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Chapter 15

PSY 321 Chapter 15: Chap 15

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University at Buffalo
PSY 321
Erica Nuss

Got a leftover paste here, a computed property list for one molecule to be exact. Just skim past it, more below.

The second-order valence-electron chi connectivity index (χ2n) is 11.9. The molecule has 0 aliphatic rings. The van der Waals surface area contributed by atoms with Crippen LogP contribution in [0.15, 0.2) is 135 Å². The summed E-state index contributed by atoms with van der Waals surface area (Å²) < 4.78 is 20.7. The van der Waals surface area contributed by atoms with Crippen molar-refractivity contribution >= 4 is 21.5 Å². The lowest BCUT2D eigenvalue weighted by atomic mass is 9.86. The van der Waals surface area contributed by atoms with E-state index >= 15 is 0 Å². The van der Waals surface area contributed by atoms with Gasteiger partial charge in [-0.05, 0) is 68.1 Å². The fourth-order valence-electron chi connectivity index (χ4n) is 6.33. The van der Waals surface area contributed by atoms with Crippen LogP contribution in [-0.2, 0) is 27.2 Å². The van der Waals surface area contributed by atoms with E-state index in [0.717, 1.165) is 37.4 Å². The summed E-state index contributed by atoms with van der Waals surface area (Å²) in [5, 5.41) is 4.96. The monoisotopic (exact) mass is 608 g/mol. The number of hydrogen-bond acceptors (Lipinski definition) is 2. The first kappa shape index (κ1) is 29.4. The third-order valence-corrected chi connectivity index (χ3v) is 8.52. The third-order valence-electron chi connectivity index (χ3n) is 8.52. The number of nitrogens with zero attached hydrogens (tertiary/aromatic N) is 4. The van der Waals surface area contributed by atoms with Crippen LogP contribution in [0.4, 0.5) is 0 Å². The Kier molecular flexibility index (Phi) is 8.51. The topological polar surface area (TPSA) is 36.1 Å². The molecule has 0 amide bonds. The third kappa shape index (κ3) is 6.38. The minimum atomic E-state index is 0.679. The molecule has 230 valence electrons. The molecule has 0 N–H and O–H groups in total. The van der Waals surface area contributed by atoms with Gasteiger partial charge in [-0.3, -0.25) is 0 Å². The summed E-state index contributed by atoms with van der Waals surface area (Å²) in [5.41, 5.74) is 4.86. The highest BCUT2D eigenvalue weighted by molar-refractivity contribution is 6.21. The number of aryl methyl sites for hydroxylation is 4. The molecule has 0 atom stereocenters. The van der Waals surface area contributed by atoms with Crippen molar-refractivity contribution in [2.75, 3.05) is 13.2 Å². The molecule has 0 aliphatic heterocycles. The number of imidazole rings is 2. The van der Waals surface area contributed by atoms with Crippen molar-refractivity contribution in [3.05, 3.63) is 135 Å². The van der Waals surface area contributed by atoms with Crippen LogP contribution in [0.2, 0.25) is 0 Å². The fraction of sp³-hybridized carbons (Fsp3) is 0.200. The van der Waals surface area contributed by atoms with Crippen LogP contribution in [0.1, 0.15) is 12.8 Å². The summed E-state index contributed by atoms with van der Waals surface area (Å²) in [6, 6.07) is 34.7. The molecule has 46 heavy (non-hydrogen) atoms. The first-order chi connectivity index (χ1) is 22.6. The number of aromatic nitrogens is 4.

Chap 15: Learning to be a person: Behaviorism and Social Learning Theory 1. General 1) Learning: the process of the change of behavior as a function of experience 2) Learning based approaches to personality: behaviorism and social learning theories 3) Behavioral study: how a person’s behavior is a direct result of her environment, particularly the rewards and punishments that environment contains. The implication is that anybody else in the same situation would do exactly the same thing 2. Behaviorism 1) Definition: The only valid way to know about somebody is to watch what he does—the person’s behavior. 2) Personality is simply the sum of everything you do 3) Environment: refers not to the trees and rivers of nature, but to the rewards and punishments in the physical and social world. 4) The goal of behaviorism: a functional analysis that maps out exactly how behavior is a function of the environmental situation. 5) The philosophical root • Three ideas are fundamental: empiricism, associationism, and hedonism • Empiricism: - Definition: The idea that all knowledge comes from experience - Experience is not something that produces or exists separately from reality, but the direct product of reality itself. The structure of reality deter- mines personality, the structure of the mind and, by extension, our behavior - Rationalism: the opposing view, thinks that structure of the mind determines our experience of reality - The mind of a newborn baby: tabula rasa (blank slate) • Associaitonism - Definition: any two things, including ideas, become mentally associated as one if they are repeatedly experienced close together in time - Occurs as the result of a cause – and- effect relationship • Hedonism and utilitarianism - Hedonism: motivation. Hedonism provides an answer for why people do anything at all. - It claims that people learn for two reasons: to seek pleasure and avoid pain. These fundamental motivations explain why rewards and punishments shape behavior. They also form the basis of a value system that guides the technology of behavioral change, which is behaviorism’s proudest achievement. 6) Three kinds of learning • Focuses on behavior rather than on knowledge • Behaviorism traditionally identifies three types of learning: habituation, classical (or respondent) conditioning, and operant conditioning. • Habituation - The simplest way behavior changes as a result of experience - Repeated exposure to violent video games can make an individual’s personality more aggressive and less empathic - Get used to almost anything • Classical conditioning - Travel back to the places you used to go a lot - Often involved with animals (dogs) - Experiment: Russian scientist Ivan Pavlov, measured their salivation as they were fed a. Dog started salivating before they were fed b. Started at the sight of food or at the sound of streetcar c. Proves that the principle of associationism is slightly wrong d. Events become associated not merely because they occurred together, but because the meaning of one event has changed the meaning of another - Affects emotional responses and low-level behavioral responses: insulin release by the pancreas; glycogen uptake by the liver; speed of the heartbeat; and flow of secretions in the stomach… - Learned helplessness a. Definition: The feeling of anxiety due to unpredictability can also lead to a behavioral pattern b. “why bother” syndrome: long-recognized symptom of depression, this syndrome results from a history of unpredictable rewards and punishments, leading the person to act as if nothing she does matters. - S-R conception of personality a. The essential activity of life was to learn a vast array of responses to specific environmental stimuli, and that an individual’s personality consists of a repertoire of learned stimulus- response (S-R) associations b. Everyone’s patterns will be different; depends simply on what he happens to learn c. Example: working at home is dominant, working in office is submissive • Operant conditioning - The law of effect: Thorndike a. Puzzle box - Techniques of operant conditioning: skinner a. Respondent conditioning: the first kind of learning, conditioned response is essentially passive with no impact of its own. Eg: Palvov’s dogs salivate b. Operant conditioning: The animal learns to operate on its world in such a way as to change it to that animal’s advantage. c. Reinforcement 7) Punishment • Definition: an aversive consequence that follows an act in order to stop it and prevent its repetition. • 5 rules on how to punish - Availability of alternatives: An alternative response to the behavior that is being punished must be available. This alternative response must not be punished and should be rewarded. Eg: punish kids for Halloween pranks, some alternative activity is available that will not be punished or will be rewarding like Halloween party - Behavioral and situational specificity: Be clear about exactly what behavior you are punishing and the circumstances under which it will and will not be punished. Eg: A child who is unsure why he is punished may, just to be safe, become generally inhibited and fearful, not quite sure what is right and what is wrong. - Timing and consistency: To be effective, a punishment needs to be applied immediately after the behavior you wish to prevent, every time that behavior occurs - Conditioning secondary punishing stimuli: lessen the actual use of punishment by conditioning secondary stimuli to it. Eg: If you don’t stop, when I get to 3, you’ll be sorry. One, two . . .” - Avoiding mixed messages: For example, after the father punishes the child, the child goes to the mother for sympathy, or vice versa. This can produce the same counterproductive result. • The danger our punishment - Punishment arouses emotion a. The punisher may get carried away b. The punishee may be fearful and didn’t learn anything - Difficult to be consistent a. Punishment tends to vary with the punisher’s mood - It’s difficult to gauge the severity of punishment a. Child abuse b. Cause more psychological distress - Punishment teaches misuse of power a. It teaches that big, powerful people get to hurt smaller, less-powerful people - Punishment motivates concealment a. The prospective punishee has good reasons to conceal behavior that might be punished. b. The boss would be cut off if he punishes a lot; reward does the reverse thing • Bottom line: punishment works great if you can apply it nicely 3. Social learning theory 1) Experiment of chimpanzees by Wolfgang Köhler. They actually came to understand their situation—to develop insight 2) Shortcoming of behaviorism: • Ignores motivation, thought and cognition • Based on research using animals (humans are special) • It ignores the social dimension of learning • It treats the organism as essentially passive (humans not only choose our environments, but also change these environments as a result of what we do in them.) 3) Dollard and Miller’s social learning theory • Key concept: habit hierarchy • The behavior you are most likely to perform at a given moment resides at the top of your habit hierarchy, while your least likely behavior is at the bottom • Skinner claimed that learning changes behavior. Dollard and Miller claimed that learning changes the arrangement of an unobservable psychological entity, the habit hierarchy. This habit hierarchy is, in effect, the personality • Motivation and drives - Drive: a state of psychological tension that feels good when the tension is reduced - 2 kinds of drives a. primary drives: food, water, physical comfort, sexual gratification b. secondary drive: positive drives for love, prestige, money, and power, as well as negative drives such as the avoidance of fear and of humiliation (come later) - Drive reduction theory: there can be no reinforcement (no behavioral change) without reducing a drive. For a reward to have the power to encourage the target behavior, the reward must satisfy a need; a. This principle explains why people might foster new needs in themselves as well as purposely increasing the levels of existing needs before seeking satisfaction. • Frustration and aggression - The frustration-aggression hypothesis: The natural, biological reaction of any person (or animal, for that matter) to being blocked from a goal is to be frustrated, with the resulting urge to lash out and injure. The more important the blocked goal, the greater is the frustration, and the greater the aggressive impulse. - Displacement of anger and frustration • Psychological conflict - Approach -avoidance conflict: for example,